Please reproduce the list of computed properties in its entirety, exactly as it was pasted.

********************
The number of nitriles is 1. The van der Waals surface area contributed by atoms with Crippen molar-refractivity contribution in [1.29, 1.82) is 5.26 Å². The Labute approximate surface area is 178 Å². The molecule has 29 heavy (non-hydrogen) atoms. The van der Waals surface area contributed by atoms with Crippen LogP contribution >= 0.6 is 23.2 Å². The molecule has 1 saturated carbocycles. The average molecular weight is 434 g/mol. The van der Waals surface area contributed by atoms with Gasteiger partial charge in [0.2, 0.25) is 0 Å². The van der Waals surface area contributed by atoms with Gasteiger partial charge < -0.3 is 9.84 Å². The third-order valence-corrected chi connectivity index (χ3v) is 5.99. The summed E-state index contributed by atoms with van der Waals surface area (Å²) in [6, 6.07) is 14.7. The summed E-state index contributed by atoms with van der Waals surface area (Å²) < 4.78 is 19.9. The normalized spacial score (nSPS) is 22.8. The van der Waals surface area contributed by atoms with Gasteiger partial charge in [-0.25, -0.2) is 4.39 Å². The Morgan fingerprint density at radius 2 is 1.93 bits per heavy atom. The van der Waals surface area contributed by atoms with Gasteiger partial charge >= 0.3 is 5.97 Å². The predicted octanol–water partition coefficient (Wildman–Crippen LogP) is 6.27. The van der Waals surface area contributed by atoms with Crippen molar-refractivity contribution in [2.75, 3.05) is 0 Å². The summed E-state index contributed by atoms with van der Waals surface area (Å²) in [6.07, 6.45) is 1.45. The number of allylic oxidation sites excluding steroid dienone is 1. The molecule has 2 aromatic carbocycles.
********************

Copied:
The number of nitriles is 1. The van der Waals surface area contributed by atoms with Crippen molar-refractivity contribution in [1.29, 1.82) is 5.26 Å². The Labute approximate surface area is 178 Å². The molecule has 29 heavy (non-hydrogen) atoms. The van der Waals surface area contributed by atoms with Crippen LogP contribution >= 0.6 is 23.2 Å². The molecule has 1 saturated carbocycles. The average molecular weight is 434 g/mol. The van der Waals surface area contributed by atoms with Gasteiger partial charge in [0.2, 0.25) is 0 Å². The van der Waals surface area contributed by atoms with Gasteiger partial charge < -0.3 is 9.84 Å². The third-order valence-corrected chi connectivity index (χ3v) is 5.99. The summed E-state index contributed by atoms with van der Waals surface area (Å²) in [6, 6.07) is 14.7. The summed E-state index contributed by atoms with van der Waals surface area (Å²) < 4.78 is 19.9. The normalized spacial score (nSPS) is 22.8. The van der Waals surface area contributed by atoms with Gasteiger partial charge in [-0.25, -0.2) is 4.39 Å². The Morgan fingerprint density at radius 2 is 1.93 bits per heavy atom. The van der Waals surface area contributed by atoms with Gasteiger partial charge >= 0.3 is 5.97 Å². The predicted octanol–water partition coefficient (Wildman–Crippen LogP) is 6.27. The van der Waals surface area contributed by atoms with Crippen molar-refractivity contribution in [2.75, 3.05) is 0 Å². The summed E-state index contributed by atoms with van der Waals surface area (Å²) in [6.07, 6.45) is 1.45. The number of allylic oxidation sites excluding steroid dienone is 1. The molecule has 2 aromatic carbocycles.